Is veteran American hard rock band Kiss on its way to Israel? That’s quite possible, at least according to an announcement made by frontman Gene Simmons on his Facebook page.
In a post published by the musician last week, he concluded the first part of his band’s joint tour with Def Leppard, which came to an end recently in Houston, Texas.
After thanking the road crew, he wrote: “But it ain’t over. We’re just beginning. Europe. South America. Japan. Australia. SE Asia. ISRAEL, and more. We have just begun to rock…”
Simmons, 61, was born Chaim Witz in the northern Israeli city of Haifa to a mother who survived the Auschwitz death camp, and immigrated with his family to the United States when he was eight years old. He still has family members in Haifa and visited the city in 2011.
He co-founded Kiss in the 1970s and turned it into one of the greatest rock bands of all times. In the past few years he has been involved in several television projects, including his own reality show.
Simmons is the band’s bass guitarist/co-lead vocalist and is known by his stage persona “The Demon,” which drools fake blood. He is also known for his marketing skills, and over the years he has managed to turn Kiss into an empire of merchandise, starting from clothes and credit cards to coffins with the band’s symbols.
Although the band has never performed in Israel before, it has expressed its support for the Jewish state and refused to take part in any cultural boycott against it.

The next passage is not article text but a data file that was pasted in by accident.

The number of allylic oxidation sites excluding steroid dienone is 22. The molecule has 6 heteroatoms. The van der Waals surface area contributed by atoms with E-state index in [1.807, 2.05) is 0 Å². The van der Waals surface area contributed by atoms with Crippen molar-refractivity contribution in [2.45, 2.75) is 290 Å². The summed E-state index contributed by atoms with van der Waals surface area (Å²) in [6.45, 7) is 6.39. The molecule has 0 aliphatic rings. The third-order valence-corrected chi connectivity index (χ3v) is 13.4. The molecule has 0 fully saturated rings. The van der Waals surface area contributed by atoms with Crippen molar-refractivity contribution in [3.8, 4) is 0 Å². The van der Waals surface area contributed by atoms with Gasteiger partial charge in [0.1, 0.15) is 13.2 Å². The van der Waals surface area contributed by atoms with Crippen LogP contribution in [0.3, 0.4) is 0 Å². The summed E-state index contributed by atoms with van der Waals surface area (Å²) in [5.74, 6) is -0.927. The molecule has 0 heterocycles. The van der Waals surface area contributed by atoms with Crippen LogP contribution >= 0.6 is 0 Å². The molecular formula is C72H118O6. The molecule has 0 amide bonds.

As an American, there is no choice but to be supportive of Israel,” Simmons said in an interview. “This is the Holy Land, and it’s no secret that everybody in America perceives Israel as its only real friend in the Middle East – who else are you going to rely on?”
Joan Rivers, the raucous, acid-tongued comedian who crashed the male-dominated realm of late-night talk shows and turned Hollywood red carpets into danger zones for badly dressed celebrities, died Thursday. She was 81.
Rivers was hospitalized last week after she went into cardiac arrest at a Manhattan doctor’s office following a routine procedure. Daughter Melissa Rivers said she died at Mount Sinai Hospital in New York, surrounded by family and close friends.
“My mother’s greatest joy in life was to make people laugh,” Melissa Rivers said. “Although that is difficult to do right now, I know her final wish would be that we return to laughing soon.”
Rivers – who made “Can we talk?” a trademark of her routines – never mellowed during her half-century-long career. She had insults ready for all races, genders and creeds. She moved from longtime targets such as the weight problems of Elizabeth Taylor, of whom she said “her favorite food is seconds,” to newer foes such as Miley Cyrus, and continued to appear on stage and on TV into her 80s.